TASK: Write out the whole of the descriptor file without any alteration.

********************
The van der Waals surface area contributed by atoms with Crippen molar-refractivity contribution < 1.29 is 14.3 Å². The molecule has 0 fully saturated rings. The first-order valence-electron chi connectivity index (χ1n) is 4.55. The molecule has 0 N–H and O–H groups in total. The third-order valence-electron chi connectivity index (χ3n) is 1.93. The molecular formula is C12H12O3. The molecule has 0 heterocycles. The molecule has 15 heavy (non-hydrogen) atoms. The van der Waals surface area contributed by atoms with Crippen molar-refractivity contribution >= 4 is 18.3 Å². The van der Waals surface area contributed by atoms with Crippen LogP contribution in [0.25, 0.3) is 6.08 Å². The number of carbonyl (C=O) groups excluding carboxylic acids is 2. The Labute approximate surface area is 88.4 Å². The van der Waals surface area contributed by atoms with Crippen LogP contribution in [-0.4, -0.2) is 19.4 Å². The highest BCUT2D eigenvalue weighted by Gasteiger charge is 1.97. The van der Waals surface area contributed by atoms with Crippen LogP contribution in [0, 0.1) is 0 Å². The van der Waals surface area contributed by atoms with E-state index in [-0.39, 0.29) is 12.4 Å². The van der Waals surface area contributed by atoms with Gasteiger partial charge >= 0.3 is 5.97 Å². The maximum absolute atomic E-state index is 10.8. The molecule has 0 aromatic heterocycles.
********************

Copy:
The van der Waals surface area contributed by atoms with Crippen molar-refractivity contribution < 1.29 is 14.3 Å². The molecule has 0 fully saturated rings. The first-order valence-electron chi connectivity index (χ1n) is 4.55. The molecule has 0 N–H and O–H groups in total. The third-order valence-electron chi connectivity index (χ3n) is 1.93. The molecular formula is C12H12O3. The molecule has 0 heterocycles. The molecule has 15 heavy (non-hydrogen) atoms. The van der Waals surface area contributed by atoms with Crippen molar-refractivity contribution >= 4 is 18.3 Å². The van der Waals surface area contributed by atoms with Crippen LogP contribution in [0.25, 0.3) is 6.08 Å². The number of carbonyl (C=O) groups excluding carboxylic acids is 2. The Labute approximate surface area is 88.4 Å². The van der Waals surface area contributed by atoms with Crippen LogP contribution in [-0.4, -0.2) is 19.4 Å². The highest BCUT2D eigenvalue weighted by Gasteiger charge is 1.97. The van der Waals surface area contributed by atoms with Crippen LogP contribution in [0, 0.1) is 0 Å². The van der Waals surface area contributed by atoms with E-state index in [-0.39, 0.29) is 12.4 Å². The van der Waals surface area contributed by atoms with Gasteiger partial charge >= 0.3 is 5.97 Å². The maximum absolute atomic E-state index is 10.8. The molecule has 0 aromatic heterocycles.